I'm starting to come to the conclusion that it is much better to start small and simple than elaborate and grandiose.
This may appear to a be a "no brainer" to most folks...certainly, it would seem to be wisdom that I myself already know (or can certainly grasp)...it can just be difficult to actualize it, and it's certainly a challenge to execute it without losing the nuance that you want.
And here I am specifically talking about game design. I started writing up a typical, long-winded post yesterday describing the actual play events from Thursday's play-test of the new game. But as I formulated my thoughts on how to describe what happened, I began thinking more and more about what worked and (much more importantly) what didn't.
So I didn't get around to finishing the post. Instead, I was up till 3 in the morning figuring out how to get more of what did work into the game, and where I needed to cut "the other stuff."
There was a lot left on the cutting room floor...including most of the magic system as written.
That's pretty shocking considering the fact I had the magic chapter (and system) sewed up weeks ago, and completely finished (as far as text goes) even before LAST week. And even more shocking considering there has been almost ZERO magic use in the entire play-test.
One enemy mage cast one spell. It did some damage. End of story.
And NOW the system is getting the axe...or rather, it's getting a sever hatchet job. Charisma, as an "all powerful stat" for magicians has had the rug pulled out from under it.
And why exactly is that? Well, the reasons are actually a lot more complicated than the solution. Here are the problems that arose in the game:
1. The planning and "communicating-plan-with-GM" phase got completely bogged down. That was the biggest drag on the whole evening (in my opinion). As I said in my last post, I now see the wisdom in having a "Caller" for any group larger than three or four...and probably even for those sizes. More Moldvay scouring is definitely needed, as well as a few scratch rules on how it ought to work.
2. Though the problem hasn't arisen yet, issue #1 gives rise to one of the first reasons to change the magic system. If the Caller is (generally) the character with the highest Charisma score, that's going to make the party magician the defacto Caller more often than not. Why? Because cybernetic implants destroy a character's Charisma (one becomes "more machine than man") and Charisma is the lifeblood of magicians (determining their power level), making it double likely that they will have the highest CHA in the group...and I don't WANT that to always be the case. I want sleezy magicians and corrupt magicians and irritable, unlikable magicians to all be possibilities. Not every wizard needs to be "jolly old Gandalf," for goodness sakes!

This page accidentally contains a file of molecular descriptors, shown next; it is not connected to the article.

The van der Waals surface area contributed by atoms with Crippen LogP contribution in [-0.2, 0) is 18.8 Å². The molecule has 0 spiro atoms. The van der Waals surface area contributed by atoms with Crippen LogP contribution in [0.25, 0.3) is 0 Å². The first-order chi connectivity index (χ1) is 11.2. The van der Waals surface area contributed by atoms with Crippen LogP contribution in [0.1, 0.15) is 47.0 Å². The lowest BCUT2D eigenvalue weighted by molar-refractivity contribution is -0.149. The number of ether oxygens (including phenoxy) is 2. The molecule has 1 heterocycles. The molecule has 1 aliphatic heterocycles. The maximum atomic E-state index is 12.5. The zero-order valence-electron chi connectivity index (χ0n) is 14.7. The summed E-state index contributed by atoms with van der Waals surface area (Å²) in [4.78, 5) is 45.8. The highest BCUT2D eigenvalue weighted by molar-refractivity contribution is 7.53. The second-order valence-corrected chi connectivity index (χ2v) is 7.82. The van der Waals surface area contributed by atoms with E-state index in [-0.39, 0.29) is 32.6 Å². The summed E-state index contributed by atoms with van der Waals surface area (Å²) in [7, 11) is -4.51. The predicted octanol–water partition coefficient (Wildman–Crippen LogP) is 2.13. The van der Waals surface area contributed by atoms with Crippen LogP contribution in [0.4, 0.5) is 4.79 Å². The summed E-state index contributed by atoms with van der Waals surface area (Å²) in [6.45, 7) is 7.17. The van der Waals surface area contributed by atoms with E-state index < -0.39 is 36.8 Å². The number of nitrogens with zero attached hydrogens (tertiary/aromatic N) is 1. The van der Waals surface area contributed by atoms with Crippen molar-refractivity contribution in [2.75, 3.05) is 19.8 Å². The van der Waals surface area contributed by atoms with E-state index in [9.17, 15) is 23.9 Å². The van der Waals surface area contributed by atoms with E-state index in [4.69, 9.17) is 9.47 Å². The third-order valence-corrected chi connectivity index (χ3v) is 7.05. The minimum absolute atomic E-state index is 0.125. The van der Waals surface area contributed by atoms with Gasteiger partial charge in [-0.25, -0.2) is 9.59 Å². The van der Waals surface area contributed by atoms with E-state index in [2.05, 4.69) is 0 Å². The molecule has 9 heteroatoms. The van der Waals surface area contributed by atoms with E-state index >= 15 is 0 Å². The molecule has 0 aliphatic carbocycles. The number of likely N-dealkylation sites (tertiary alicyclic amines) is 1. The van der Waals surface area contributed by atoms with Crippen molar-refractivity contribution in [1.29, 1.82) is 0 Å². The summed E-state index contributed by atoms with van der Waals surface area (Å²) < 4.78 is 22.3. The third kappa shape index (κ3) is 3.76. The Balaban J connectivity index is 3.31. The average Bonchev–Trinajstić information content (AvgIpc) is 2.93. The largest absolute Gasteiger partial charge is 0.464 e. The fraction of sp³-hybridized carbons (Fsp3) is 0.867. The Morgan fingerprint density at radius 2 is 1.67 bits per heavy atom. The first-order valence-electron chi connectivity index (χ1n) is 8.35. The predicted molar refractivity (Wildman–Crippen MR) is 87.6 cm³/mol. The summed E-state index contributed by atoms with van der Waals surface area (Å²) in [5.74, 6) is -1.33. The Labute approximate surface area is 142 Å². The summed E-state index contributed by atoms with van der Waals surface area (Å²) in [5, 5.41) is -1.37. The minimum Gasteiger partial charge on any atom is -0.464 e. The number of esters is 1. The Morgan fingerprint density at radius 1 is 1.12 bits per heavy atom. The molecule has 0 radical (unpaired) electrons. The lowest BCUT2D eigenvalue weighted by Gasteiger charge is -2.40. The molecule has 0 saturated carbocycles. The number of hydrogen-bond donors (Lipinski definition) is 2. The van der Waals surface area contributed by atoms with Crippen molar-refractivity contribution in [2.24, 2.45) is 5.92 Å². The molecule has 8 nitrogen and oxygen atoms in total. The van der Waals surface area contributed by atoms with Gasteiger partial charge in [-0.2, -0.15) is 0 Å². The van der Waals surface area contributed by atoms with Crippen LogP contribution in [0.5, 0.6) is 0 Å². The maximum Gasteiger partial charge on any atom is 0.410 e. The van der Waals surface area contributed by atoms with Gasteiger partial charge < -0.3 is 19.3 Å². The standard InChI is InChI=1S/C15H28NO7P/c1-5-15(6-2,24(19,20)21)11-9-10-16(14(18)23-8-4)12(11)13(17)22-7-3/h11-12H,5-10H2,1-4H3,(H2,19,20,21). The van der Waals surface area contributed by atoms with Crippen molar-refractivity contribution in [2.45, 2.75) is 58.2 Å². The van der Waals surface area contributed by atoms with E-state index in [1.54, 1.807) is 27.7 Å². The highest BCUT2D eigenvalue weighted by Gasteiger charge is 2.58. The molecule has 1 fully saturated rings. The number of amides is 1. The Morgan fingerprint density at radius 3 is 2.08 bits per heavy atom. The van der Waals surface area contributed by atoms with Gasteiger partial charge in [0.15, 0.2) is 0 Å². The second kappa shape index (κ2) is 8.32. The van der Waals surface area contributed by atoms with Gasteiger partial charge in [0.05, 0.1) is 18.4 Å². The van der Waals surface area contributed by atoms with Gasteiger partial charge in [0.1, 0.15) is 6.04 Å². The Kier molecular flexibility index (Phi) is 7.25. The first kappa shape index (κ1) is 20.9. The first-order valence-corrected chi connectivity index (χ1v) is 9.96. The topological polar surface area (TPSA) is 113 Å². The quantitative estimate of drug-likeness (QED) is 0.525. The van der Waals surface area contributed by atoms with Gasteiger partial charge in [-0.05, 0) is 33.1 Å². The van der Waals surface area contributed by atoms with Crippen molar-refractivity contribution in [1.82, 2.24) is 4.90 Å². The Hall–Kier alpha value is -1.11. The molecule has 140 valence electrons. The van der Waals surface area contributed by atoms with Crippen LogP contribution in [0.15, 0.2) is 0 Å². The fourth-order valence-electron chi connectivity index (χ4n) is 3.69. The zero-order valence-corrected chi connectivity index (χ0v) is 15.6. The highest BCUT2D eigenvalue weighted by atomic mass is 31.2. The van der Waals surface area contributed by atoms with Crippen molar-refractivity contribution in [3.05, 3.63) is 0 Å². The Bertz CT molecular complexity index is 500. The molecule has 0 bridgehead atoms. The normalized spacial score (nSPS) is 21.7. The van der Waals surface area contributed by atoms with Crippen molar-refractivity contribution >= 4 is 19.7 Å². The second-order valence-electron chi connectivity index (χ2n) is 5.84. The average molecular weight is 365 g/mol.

3. Combat needs to be even more streamlined than it already is. It's not "bad," per se, but it's got too many moving parts. This was silly of me. I ended up skipping or glossing over or forgetting several of those "moving parts in our play-test in the interest of pacing, and the fact of the matter is that I want the game to move along briskly and not get bogged down in minutia...one of the reasons I started designing this game was because I was frustrated with Shadowrun (and other games of the genre) bogging down when the theme of the game often involves wham-bam action on top of the intrigue and double-crosses.
My main mistake in this regard? Trying to write Shadowrun in terms of the "B/X system." What I ended up with is pretty much that, right down to having two separate damage tracks (Hit Points and Endurance Points mimicking "Physical and Mental Damage"). Ugh. Guess what...we're scrapping Endurance altogether. Damage is damage, and it's all going into Hit Points.
4. And because of THAT I needed to re-write the fatigue rules for casting spells. *sigh*
5. Skills needed re-vamping. Here's a place where I tossed out a terrible system (Shadowrun and most other "skill based systems") and put in a re-vamped but not-all-that-great system (namely, B/X thief skills with their ascending percentages). Unfortunately, the latter is dumb...there's just too much chance of failure at low levels, and applying it across all skill areas (computer use, demolitions, vehicle piloting, etc.) makes the characters all look like a bunch of incompetents. In the play-test we had the computer expert failing to hack very routing, non-secure systems, and a demolitions expert incorrectly building a bomb for another character (with the expected results of such a SNAFU).
This is NOT what I want to see happen. I now have more of an idea why the "real grognards" HATE the addition of the thief class. If characters formulate a decent plan and carry it out, success shouldn't based on the single roll of percentile dice under a 25% or 30% chance. Hitting a guy with AC 3 isn't even that hard for a 1st level character (especially with an ability bonus). I've got a couple different things I'm considering for these skills (including junking "percentile rolls" all together...do you have the skill? or not?). But I haven't decided yet.
6. Speeding up combat (again): I've decided I'm going to implement some of my "mook rules" from my B/X space opera game...at least with regard to certain combat traits. I'm also thinking that my rules for shock/stun need to be greatly simplified (duh)...as well as finding a way to distinguish between lethal and non-lethal damage while only having one "damage track" (hit points). I think I've got it worked out, but it'll be needing a bit of play-testing.